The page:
I will honestly say that I've been having major performance anxiety. It amazes me/astounds me that people are actually reading (trust me, I have the google stats to prove it) my little blog or that anyone actually gives two hoots about what I have to say. I've been literally wringing my hands today wondering what sort of profound thing I could come up with to write about.
I was drawing a major blank.
That is until about 4:57 this afternoon.
If you know me or have known me any time at all, you know that I'm an avid men's tennis watcher. And if you know this, then you know my main guy, my go-to, my dude is Andy Roddick.
I will preface this little story by saying that my husband got me into watch tennis (Wimbledon to be exact) while we were dating. And I loved everything about Wimbledon. The pomp, the circumstance, ladies and men wearing white, champagne and strawberries for breakfast, Pimms, and the royal box. I loved it all.
I rooted for Pete Sampras back in the day. He was amazing. He broke records left and right, had an amazing serve and could play on the grass courts of Wimbledon like a champ.
And suddenly in the height of his reign, Pete retired.
I was left with no one to root for.
And then, then along came Andy. This brash, cocky underdog who could serve like lightning. He was a smart ass on and off the court and there's a part of me that was always a little shocked by some of his behavior and then I would watch him step on the grass courts of Wimbledon and forget what he'd said in a press conference the day before.
I loved, absolutely loved yelling for Andy.
No time was more evident probably than the Wimbledon of 2009. It was an all day affair stopping and starting due to rain. Andy was playing the game of his life against Roger Federer. They broke records that day and I yelled until I was hoarse.
When I say that he played the game of his life, I mean it.
Andy literally played better that day than any other day I've ever seen him play.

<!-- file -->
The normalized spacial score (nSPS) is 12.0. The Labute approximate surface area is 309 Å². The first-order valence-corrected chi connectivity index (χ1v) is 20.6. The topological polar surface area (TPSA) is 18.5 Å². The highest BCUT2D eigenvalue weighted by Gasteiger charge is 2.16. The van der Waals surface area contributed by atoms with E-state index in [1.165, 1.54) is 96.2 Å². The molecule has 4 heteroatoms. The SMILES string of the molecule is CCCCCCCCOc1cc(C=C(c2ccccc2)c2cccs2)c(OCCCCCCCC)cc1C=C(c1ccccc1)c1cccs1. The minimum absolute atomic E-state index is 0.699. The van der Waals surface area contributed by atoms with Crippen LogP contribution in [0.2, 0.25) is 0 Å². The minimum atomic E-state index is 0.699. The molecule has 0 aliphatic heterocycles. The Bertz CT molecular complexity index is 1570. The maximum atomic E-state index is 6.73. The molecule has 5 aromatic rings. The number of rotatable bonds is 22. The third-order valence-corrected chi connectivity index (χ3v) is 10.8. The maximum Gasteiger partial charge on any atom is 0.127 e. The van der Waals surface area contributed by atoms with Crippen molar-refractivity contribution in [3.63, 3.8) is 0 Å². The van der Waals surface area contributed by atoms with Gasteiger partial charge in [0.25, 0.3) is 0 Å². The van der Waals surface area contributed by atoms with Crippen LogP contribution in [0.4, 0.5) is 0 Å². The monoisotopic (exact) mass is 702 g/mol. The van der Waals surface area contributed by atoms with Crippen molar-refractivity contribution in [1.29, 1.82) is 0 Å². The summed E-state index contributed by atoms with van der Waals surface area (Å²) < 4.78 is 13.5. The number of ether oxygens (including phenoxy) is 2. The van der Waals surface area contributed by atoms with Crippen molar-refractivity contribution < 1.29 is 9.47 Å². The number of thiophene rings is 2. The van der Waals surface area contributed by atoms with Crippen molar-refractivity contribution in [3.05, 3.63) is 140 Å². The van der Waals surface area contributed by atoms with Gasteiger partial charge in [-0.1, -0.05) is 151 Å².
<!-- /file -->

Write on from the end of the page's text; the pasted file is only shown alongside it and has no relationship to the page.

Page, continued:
He ended that day not the victor but I was still so very proud of our guy. He was the victor in my eyes.
Today, today, my friends was Andy's last match.
Earlier this week, in a move that shocked the tennis world, Andy announced his retirement. He said that he would be leaving tennis at the end of the US Open.
I've literally held my breath during every match he's played this week. I, along with every audience member in Flushing Meadows, has yelled loudly and cheered on our hometown hero.
Today, was the end of that run.
So please bear with me as I'm writing this with tears in my eyes.
I will miss him stepping onto the grass at Wimbledon and I don't think his smile was any bigger than when he was playing in New York. He loved Davis Cup and playing for his country in the Olympics. He's been a wonderful behind-the-scenes mentor to kids younger than him and built a foundation from the ground up. But more than that I will miss his intensity and on the other side of the coin, his sense of humor. He is one of the most liked players on the tour. He's hilarious.
I will watching you play, Andy, but thank you for the last years and all of the memories. Through you, I got to pass a love of tennis - or at least watching it - down to another generation of my family. There's nothing like hearing my five-year-old holler your name, "Go, Andy!" Thanks for allowing us to participate in your journey.
Most of all, just thanks for the memories, Andy.